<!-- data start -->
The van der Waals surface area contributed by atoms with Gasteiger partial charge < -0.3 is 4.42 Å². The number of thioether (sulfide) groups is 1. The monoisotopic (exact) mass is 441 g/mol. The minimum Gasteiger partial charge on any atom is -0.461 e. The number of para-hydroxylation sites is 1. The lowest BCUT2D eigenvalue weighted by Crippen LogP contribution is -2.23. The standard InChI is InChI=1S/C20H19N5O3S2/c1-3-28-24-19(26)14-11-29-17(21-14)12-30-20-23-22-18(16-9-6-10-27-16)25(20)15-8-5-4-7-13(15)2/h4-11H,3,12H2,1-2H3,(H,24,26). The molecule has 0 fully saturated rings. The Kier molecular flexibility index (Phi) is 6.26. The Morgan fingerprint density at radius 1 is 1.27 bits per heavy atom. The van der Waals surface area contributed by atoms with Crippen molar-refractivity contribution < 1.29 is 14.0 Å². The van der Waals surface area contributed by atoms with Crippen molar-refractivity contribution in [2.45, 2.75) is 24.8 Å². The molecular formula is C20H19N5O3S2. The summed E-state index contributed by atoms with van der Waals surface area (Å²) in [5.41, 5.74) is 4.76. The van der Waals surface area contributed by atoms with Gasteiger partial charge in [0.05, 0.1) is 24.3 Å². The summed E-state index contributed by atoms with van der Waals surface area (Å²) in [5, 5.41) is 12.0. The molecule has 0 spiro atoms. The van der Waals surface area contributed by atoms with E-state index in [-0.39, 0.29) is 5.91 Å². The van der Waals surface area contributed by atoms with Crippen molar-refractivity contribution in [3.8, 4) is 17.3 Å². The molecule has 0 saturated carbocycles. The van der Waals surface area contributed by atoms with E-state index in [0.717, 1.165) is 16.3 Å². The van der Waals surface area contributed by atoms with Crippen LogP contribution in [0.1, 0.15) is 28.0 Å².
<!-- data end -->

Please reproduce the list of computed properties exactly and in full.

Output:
The van der Waals surface area contributed by atoms with Gasteiger partial charge < -0.3 is 4.42 Å². The number of thioether (sulfide) groups is 1. The monoisotopic (exact) mass is 441 g/mol. The minimum Gasteiger partial charge on any atom is -0.461 e. The number of para-hydroxylation sites is 1. The lowest BCUT2D eigenvalue weighted by Crippen LogP contribution is -2.23. The standard InChI is InChI=1S/C20H19N5O3S2/c1-3-28-24-19(26)14-11-29-17(21-14)12-30-20-23-22-18(16-9-6-10-27-16)25(20)15-8-5-4-7-13(15)2/h4-11H,3,12H2,1-2H3,(H,24,26). The molecule has 0 fully saturated rings. The Kier molecular flexibility index (Phi) is 6.26. The Morgan fingerprint density at radius 1 is 1.27 bits per heavy atom. The van der Waals surface area contributed by atoms with Crippen molar-refractivity contribution < 1.29 is 14.0 Å². The van der Waals surface area contributed by atoms with Crippen molar-refractivity contribution in [2.45, 2.75) is 24.8 Å². The molecular formula is C20H19N5O3S2. The summed E-state index contributed by atoms with van der Waals surface area (Å²) in [5.41, 5.74) is 4.76. The van der Waals surface area contributed by atoms with Gasteiger partial charge in [0.05, 0.1) is 24.3 Å². The summed E-state index contributed by atoms with van der Waals surface area (Å²) in [5, 5.41) is 12.0. The molecule has 0 spiro atoms. The van der Waals surface area contributed by atoms with E-state index in [-0.39, 0.29) is 5.91 Å². The van der Waals surface area contributed by atoms with Crippen molar-refractivity contribution in [3.8, 4) is 17.3 Å². The molecule has 0 saturated carbocycles. The van der Waals surface area contributed by atoms with E-state index in [0.717, 1.165) is 16.3 Å². The van der Waals surface area contributed by atoms with Crippen LogP contribution in [0.1, 0.15) is 28.0 Å².